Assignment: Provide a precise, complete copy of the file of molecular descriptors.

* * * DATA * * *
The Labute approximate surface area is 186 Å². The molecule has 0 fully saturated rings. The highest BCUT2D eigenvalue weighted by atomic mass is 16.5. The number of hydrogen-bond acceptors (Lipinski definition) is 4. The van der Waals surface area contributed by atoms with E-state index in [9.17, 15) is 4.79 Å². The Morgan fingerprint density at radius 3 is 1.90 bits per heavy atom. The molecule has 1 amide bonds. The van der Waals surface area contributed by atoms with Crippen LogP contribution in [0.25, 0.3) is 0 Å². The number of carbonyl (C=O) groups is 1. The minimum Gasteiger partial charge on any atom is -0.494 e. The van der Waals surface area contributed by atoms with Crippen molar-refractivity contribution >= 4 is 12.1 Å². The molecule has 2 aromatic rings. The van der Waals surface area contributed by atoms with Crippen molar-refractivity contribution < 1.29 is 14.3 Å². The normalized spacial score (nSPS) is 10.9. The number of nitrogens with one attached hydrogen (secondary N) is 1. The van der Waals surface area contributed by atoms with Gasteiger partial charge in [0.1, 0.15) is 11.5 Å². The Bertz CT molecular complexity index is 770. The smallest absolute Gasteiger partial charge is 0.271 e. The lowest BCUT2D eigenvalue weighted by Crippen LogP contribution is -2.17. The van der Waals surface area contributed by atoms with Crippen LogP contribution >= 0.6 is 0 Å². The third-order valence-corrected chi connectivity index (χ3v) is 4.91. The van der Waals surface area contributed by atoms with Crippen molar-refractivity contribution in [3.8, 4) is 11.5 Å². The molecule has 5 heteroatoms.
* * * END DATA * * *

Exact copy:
The Labute approximate surface area is 186 Å². The molecule has 0 fully saturated rings. The highest BCUT2D eigenvalue weighted by atomic mass is 16.5. The number of hydrogen-bond acceptors (Lipinski definition) is 4. The van der Waals surface area contributed by atoms with E-state index in [9.17, 15) is 4.79 Å². The Morgan fingerprint density at radius 3 is 1.90 bits per heavy atom. The molecule has 1 amide bonds. The van der Waals surface area contributed by atoms with Crippen LogP contribution in [0.25, 0.3) is 0 Å². The number of carbonyl (C=O) groups is 1. The minimum Gasteiger partial charge on any atom is -0.494 e. The van der Waals surface area contributed by atoms with Crippen molar-refractivity contribution >= 4 is 12.1 Å². The molecule has 2 aromatic rings. The van der Waals surface area contributed by atoms with Crippen molar-refractivity contribution < 1.29 is 14.3 Å². The normalized spacial score (nSPS) is 10.9. The number of nitrogens with one attached hydrogen (secondary N) is 1. The van der Waals surface area contributed by atoms with Gasteiger partial charge in [0.1, 0.15) is 11.5 Å². The Bertz CT molecular complexity index is 770. The smallest absolute Gasteiger partial charge is 0.271 e. The lowest BCUT2D eigenvalue weighted by Crippen LogP contribution is -2.17. The van der Waals surface area contributed by atoms with Crippen LogP contribution >= 0.6 is 0 Å². The third-order valence-corrected chi connectivity index (χ3v) is 4.91. The van der Waals surface area contributed by atoms with Crippen molar-refractivity contribution in [3.8, 4) is 11.5 Å². The molecule has 5 heteroatoms.